Brain circuits that rapidly detect friend or foe

15 November 2019


Scientists have identified the brain circuits that enable fast recognition of emotions such as anger and happiness, providing insights into disorders such as anxiety and psychosis.

Queensland Brain Institute study found three key components in the rapid processing of emotions to quickly recognise a potential friend or foe – an ability essential to survival.

The University of Queensland researchers were able to link a bundle of fibres deep within the brain to human social behaviour, for the first time.

Lead author, Dr Ilvana Dzafic said the fibre bundle, known as stria terminalis, was involved in fast emotion processing in threatening social situations.

Emotion processing is affected in anxiety disorders

"People with psychotic and anxiety disorders have an altered stria terminalis pathway,” said Dr Dzafic, who is now based at the University of Melbourne.

“Our discovery may explain the link between these disorders and deficits in emotion processing, and also potentially inform treatment targets.

"People with psychosis may perceive threat from others when it is not there, while those with anxiety and post-traumatic stress disorder may have an abnormally high anticipation of threat.”

Videos of emotions and MRI scans were used

To create a realistic simulation of dynamic emotion, researchers showed videos of an actress portraying either happy or angry emotions to 46 healthy male volunteers while they underwent MRI scans.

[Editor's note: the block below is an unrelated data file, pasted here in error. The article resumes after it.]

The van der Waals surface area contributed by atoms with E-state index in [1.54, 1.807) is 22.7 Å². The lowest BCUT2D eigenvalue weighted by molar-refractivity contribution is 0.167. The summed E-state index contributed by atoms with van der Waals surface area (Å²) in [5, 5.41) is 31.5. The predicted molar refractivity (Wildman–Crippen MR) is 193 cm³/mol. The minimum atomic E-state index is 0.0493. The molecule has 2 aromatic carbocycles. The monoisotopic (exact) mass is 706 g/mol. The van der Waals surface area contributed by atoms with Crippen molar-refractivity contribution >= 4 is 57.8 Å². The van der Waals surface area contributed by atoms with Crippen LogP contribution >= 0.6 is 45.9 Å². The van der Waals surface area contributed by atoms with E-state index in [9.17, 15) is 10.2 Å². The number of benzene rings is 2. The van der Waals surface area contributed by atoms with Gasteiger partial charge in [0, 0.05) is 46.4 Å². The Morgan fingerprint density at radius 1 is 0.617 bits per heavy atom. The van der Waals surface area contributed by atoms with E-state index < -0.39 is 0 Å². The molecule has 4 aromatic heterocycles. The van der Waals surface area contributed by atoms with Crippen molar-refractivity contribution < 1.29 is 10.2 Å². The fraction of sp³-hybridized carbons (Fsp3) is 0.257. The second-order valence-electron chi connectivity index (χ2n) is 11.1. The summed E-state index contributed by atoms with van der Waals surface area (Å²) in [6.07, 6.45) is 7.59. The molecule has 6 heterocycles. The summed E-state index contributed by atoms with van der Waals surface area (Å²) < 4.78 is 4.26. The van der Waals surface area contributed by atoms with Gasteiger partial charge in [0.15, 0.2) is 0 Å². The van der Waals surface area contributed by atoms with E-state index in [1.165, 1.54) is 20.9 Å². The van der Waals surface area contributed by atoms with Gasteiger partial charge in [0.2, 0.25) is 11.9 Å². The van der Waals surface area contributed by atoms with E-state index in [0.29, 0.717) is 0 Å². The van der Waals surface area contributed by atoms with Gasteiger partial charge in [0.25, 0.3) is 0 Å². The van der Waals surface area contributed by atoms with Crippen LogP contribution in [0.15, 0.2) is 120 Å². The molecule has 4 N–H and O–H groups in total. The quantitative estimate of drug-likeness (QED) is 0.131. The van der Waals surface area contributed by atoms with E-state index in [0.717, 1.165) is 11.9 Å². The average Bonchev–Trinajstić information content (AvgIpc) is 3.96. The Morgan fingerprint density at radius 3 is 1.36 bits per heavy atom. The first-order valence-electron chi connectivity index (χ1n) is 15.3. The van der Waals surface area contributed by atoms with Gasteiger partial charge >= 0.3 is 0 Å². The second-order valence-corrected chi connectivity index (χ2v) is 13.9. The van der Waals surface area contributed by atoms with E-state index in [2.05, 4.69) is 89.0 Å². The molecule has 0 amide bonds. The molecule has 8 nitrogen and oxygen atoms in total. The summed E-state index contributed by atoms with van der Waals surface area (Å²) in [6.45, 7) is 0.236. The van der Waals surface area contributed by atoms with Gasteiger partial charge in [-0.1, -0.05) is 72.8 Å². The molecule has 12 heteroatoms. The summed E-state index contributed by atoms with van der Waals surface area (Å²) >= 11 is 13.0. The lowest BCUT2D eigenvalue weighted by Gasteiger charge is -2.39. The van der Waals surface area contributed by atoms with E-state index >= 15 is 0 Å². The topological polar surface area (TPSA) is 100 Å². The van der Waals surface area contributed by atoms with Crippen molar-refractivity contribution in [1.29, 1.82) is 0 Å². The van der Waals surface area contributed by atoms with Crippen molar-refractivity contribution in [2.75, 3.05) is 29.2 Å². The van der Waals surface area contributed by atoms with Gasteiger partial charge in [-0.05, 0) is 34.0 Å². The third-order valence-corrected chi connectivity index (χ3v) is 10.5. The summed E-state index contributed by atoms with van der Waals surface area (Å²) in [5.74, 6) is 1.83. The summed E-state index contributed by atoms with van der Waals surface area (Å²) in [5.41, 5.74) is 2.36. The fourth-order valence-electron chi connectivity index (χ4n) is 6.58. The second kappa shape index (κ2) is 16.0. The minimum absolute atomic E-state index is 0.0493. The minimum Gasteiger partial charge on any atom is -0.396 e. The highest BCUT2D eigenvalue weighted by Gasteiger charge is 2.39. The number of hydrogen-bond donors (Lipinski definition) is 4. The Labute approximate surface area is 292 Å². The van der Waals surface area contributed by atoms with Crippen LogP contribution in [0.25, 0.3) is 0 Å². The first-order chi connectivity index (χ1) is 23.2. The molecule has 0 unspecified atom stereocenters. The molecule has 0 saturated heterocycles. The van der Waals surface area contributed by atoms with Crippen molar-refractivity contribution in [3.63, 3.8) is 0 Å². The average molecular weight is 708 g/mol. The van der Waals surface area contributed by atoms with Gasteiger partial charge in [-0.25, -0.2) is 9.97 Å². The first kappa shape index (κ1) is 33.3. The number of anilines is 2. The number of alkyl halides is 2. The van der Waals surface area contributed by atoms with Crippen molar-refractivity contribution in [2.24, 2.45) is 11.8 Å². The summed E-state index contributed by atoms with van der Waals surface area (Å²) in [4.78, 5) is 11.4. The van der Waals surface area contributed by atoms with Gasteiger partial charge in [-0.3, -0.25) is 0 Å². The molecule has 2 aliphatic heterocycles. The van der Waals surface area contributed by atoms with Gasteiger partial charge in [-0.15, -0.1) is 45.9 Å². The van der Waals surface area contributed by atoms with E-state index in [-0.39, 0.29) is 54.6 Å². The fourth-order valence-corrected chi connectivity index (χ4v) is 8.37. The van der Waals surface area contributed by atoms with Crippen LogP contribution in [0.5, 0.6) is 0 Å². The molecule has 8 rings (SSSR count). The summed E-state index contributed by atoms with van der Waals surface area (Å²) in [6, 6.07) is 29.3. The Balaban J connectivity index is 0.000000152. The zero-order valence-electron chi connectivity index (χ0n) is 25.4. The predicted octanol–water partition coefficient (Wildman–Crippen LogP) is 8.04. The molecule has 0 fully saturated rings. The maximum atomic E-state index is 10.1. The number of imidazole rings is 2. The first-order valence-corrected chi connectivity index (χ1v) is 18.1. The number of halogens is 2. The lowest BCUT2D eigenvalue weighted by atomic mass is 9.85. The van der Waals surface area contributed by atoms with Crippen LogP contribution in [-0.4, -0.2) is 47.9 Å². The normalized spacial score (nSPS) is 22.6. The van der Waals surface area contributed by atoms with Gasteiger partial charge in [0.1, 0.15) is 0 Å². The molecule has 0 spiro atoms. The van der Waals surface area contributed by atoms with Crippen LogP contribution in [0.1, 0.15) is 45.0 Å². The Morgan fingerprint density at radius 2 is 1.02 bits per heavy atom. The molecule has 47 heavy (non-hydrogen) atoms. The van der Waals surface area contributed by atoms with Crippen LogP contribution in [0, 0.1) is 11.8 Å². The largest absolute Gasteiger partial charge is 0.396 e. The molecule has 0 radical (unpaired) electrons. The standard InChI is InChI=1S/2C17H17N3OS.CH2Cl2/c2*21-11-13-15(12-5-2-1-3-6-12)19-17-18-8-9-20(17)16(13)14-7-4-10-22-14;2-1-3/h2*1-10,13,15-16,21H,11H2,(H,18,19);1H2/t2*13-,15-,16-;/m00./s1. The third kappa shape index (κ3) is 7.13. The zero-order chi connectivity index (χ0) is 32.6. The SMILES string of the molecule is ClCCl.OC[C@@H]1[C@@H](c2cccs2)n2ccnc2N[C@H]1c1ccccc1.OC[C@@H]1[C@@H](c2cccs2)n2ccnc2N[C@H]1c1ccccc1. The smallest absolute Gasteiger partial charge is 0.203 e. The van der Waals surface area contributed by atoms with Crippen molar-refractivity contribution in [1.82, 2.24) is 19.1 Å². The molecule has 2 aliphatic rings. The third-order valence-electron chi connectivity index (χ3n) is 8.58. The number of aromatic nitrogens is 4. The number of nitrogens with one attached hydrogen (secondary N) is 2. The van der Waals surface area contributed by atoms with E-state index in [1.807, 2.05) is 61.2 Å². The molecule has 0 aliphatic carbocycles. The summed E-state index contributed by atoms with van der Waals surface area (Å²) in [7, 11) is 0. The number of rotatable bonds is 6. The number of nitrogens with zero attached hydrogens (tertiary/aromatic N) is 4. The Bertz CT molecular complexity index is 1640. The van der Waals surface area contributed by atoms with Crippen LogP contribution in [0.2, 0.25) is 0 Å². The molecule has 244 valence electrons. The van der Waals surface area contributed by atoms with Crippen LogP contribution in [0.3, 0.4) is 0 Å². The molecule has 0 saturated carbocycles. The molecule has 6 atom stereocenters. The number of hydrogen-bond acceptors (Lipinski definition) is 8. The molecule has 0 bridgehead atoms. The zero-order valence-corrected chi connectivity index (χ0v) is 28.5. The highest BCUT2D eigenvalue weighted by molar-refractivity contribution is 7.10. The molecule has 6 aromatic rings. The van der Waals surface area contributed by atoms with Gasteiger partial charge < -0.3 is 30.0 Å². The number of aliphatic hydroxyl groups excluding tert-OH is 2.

There were two other brain pathways identified; one of these was a region of the brain within the temporal lobes – known as amygdala, and the other was an attention network, connected to the temporoparietal junction, an area of the brain involved in re-orienting attention.

The team found that the brain networks that helped to recognise emotion changed depending on whether the participant was expecting to see the emotion with which they were presented.

"The amygdala network facilitated fast recognition of anger when people expected a threat, whereas the attention network was important for recognising unexpected threats," Dr Dzafic said.

Males and females have different stria terminalis

Researchers said the next step was to expand the research to include female volunteers, as the stria terminalis structure is different in males and females.

Dr Dzafic will also examine people with threat-induced anxiety to understand if the stria terminalis is important during learning in stressful situations, work which will be led by Associate Professor Marta Garrido at the University of Melbourne.

The findings from the study, led by senior scientists Associate Professor Hana Burianová and Professor Bryan Mowry and funded by the Australian Research Council, were published in Human Brain Mapping.